Saturday, April 2, 2016

Tough Conversations - Revisited

Our most recent in-class leadership session was all about having difficult conversations and the tools needed (rapport, listening set asides, and pause/paraphrase) to assist with those conversations. We were assigned a "homework" activity that involved engaging in a difficult/necessary/courageous conversation at home or at work. After having our tough conversation, we were to communicate our experience to our course instructor by providing 5 sentences/keywords/mind map (or whatever we wish) to express ourselves.

I took some time to think about any situations at work that I needed to deal with. It didn't take very long before I decided who I needed to talk to and the topic of the conversation. After my tough conversation I emailed my course instructor with the following message:
Here are my 5 points with respect to a difficult/necessary conversation I had:
Anxiety provoking
Prepared for negative

One of the teachers at our school is new and I share lunch duty with her. It was around a duty issue. We get along and I would say that I have a good rapport with her. So when I talked to her about the issue I told her that I wanted to ask her something and perhaps provide some advice for future reference. I know she is sensitive so I didn't want to upset her - my intention was to inform her and let her know how her decisions were impacting me. It turned out to be good.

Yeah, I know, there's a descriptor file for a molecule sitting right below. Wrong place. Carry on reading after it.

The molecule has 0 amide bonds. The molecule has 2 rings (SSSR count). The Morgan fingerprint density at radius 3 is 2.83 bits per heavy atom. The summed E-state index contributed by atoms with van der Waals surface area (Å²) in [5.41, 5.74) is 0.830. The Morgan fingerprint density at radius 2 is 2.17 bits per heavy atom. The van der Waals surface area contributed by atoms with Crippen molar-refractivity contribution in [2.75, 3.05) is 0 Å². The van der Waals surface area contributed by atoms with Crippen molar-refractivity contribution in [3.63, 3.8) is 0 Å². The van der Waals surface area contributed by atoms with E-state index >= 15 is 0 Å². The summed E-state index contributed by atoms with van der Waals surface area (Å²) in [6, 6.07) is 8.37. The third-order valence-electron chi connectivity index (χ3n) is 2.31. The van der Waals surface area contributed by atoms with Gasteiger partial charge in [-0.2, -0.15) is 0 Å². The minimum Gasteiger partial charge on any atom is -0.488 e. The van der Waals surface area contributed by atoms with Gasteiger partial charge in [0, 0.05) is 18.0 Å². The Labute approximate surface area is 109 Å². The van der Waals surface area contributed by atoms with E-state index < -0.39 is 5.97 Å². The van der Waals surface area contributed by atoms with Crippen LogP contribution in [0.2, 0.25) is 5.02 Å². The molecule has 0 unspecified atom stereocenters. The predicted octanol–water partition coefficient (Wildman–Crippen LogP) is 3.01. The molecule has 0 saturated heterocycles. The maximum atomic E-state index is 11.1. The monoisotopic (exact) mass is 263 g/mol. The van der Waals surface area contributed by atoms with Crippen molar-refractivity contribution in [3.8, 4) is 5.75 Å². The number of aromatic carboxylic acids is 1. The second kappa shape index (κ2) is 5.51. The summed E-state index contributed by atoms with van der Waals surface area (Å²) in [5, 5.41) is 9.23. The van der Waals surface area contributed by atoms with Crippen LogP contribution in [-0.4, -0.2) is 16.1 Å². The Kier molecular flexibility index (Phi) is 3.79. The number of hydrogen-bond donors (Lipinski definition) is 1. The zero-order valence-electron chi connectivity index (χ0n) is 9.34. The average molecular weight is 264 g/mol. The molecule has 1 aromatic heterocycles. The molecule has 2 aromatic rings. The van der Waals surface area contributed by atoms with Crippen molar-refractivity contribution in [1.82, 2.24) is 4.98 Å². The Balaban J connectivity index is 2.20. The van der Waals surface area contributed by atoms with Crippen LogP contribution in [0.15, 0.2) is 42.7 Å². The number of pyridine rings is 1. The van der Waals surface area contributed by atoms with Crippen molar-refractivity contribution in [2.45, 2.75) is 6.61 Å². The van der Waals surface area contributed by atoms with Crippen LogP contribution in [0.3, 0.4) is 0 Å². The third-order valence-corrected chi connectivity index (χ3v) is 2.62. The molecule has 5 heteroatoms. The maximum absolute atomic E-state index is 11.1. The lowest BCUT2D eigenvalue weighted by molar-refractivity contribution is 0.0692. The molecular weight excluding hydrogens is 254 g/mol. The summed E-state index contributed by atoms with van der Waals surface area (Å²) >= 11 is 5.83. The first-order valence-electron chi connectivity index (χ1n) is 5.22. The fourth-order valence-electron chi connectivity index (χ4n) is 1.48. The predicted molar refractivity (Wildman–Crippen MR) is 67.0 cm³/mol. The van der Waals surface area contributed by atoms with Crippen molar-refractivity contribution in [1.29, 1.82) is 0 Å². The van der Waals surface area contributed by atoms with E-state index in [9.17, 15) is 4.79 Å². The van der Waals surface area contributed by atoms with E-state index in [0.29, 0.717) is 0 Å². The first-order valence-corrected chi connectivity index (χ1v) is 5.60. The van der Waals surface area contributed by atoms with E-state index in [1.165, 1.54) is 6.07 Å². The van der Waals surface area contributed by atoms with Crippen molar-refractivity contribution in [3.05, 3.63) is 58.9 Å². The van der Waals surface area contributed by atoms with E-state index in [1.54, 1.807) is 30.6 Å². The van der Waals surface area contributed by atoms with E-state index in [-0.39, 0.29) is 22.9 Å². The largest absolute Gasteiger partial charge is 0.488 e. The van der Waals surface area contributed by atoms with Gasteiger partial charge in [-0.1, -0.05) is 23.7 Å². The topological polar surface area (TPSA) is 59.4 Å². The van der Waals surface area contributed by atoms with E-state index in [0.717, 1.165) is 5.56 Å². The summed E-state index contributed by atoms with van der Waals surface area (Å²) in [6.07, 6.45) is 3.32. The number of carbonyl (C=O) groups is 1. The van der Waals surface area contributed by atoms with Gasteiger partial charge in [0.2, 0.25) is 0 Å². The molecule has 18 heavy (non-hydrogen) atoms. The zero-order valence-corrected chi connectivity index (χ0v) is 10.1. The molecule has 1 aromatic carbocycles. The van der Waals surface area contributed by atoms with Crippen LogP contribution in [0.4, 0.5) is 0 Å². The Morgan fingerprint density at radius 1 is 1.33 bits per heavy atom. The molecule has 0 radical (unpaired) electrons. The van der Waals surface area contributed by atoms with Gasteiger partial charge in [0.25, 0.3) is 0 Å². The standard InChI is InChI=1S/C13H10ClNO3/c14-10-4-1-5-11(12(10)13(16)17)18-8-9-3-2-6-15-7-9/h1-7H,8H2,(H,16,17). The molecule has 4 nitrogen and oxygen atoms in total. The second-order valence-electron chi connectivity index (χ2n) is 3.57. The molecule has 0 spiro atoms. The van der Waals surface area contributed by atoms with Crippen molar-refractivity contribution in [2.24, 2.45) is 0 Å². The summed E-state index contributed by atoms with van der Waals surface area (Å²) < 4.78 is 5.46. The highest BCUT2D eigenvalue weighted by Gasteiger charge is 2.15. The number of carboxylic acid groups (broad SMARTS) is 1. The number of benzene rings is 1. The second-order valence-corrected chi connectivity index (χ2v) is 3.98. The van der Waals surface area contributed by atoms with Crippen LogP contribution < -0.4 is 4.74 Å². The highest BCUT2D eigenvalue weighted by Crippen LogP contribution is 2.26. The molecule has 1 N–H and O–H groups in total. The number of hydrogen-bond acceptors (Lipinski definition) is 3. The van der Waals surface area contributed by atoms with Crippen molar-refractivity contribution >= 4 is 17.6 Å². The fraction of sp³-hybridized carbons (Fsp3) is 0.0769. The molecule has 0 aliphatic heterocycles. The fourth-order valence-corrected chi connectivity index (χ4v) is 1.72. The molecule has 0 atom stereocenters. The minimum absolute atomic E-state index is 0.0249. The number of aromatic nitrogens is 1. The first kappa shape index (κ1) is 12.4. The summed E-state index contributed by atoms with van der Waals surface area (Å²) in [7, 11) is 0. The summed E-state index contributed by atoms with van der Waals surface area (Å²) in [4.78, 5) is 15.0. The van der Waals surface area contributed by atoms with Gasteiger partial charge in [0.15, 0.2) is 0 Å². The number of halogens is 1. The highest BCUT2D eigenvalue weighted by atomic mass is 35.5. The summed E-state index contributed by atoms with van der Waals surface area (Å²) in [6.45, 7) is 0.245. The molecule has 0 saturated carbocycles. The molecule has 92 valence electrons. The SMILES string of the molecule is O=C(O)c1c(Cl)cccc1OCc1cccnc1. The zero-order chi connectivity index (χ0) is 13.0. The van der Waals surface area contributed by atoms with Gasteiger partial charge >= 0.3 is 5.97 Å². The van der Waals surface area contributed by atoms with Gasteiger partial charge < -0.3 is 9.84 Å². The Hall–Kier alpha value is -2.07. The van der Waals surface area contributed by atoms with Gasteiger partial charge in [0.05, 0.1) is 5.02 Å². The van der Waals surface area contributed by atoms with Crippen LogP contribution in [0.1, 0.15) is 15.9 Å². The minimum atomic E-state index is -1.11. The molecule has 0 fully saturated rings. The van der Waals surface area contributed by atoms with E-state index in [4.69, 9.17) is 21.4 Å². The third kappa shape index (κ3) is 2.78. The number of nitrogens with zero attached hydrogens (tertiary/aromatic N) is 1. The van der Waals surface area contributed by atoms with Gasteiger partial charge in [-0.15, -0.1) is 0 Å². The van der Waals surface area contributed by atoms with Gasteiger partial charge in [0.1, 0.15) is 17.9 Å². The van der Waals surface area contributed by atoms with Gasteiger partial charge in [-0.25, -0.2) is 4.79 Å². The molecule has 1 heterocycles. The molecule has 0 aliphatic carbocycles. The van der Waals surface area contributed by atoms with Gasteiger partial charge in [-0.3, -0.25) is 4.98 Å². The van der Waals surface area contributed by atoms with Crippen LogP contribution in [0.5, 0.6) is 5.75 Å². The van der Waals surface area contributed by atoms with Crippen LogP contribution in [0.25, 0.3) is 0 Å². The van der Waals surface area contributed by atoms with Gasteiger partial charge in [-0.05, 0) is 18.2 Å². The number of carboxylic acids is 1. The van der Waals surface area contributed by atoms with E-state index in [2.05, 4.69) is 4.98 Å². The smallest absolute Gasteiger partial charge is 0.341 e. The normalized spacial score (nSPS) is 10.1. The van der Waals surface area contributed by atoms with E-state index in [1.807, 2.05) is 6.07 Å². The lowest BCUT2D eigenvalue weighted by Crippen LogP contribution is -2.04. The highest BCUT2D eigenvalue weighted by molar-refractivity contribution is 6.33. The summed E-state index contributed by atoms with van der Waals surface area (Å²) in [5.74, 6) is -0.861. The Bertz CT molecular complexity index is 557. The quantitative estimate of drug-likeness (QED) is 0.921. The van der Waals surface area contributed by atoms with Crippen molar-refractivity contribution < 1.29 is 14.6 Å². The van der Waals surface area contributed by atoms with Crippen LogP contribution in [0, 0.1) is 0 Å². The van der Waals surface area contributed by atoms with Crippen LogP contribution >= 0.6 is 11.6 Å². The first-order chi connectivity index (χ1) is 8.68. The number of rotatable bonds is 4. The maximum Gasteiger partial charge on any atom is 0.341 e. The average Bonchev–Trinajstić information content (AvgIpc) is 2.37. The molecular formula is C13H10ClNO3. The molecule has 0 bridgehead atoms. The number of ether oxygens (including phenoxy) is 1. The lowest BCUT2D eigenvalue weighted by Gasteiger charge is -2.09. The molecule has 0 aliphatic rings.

My 5 words (I know that I used more than 5) reflect my experience. I felt anxious, I spent time reflecting on the situation and my feelings about what was going on, I acted by speaking to my colleague, I prepared myself for a negative reaction on her part (worst case scenario), and when she spoke I actually listened to her. From MY perspective, I think things went well. My next step is to figure out if things are ok on her end as well. This is something I am currently thinking about. Sometimes when you have tough conversations things go they way you planned but how is the other person feeling? I am going to look further into that aspect of these tough conversations. 

As I think about the tools needed to have difficult conversations, I have to say that the one that stands out for me the most is the one about rapport. The leadership framework for principals has a pillar (1/5th of the document) about building relationships and developing people. Upon further investigation, the pillar is all about the practices that build rapport and the knowledge, skills, and attitudes that will make the practices useful and authentic.

Here is a closer look at the pillar and its expectations:

I look forward to continuing to work on the expectations in this pillar with the people I work with everyday. Moreover, I look forward to looking into the other side of tough conversations and examine what it means for things to "good" on both sides of the conversation.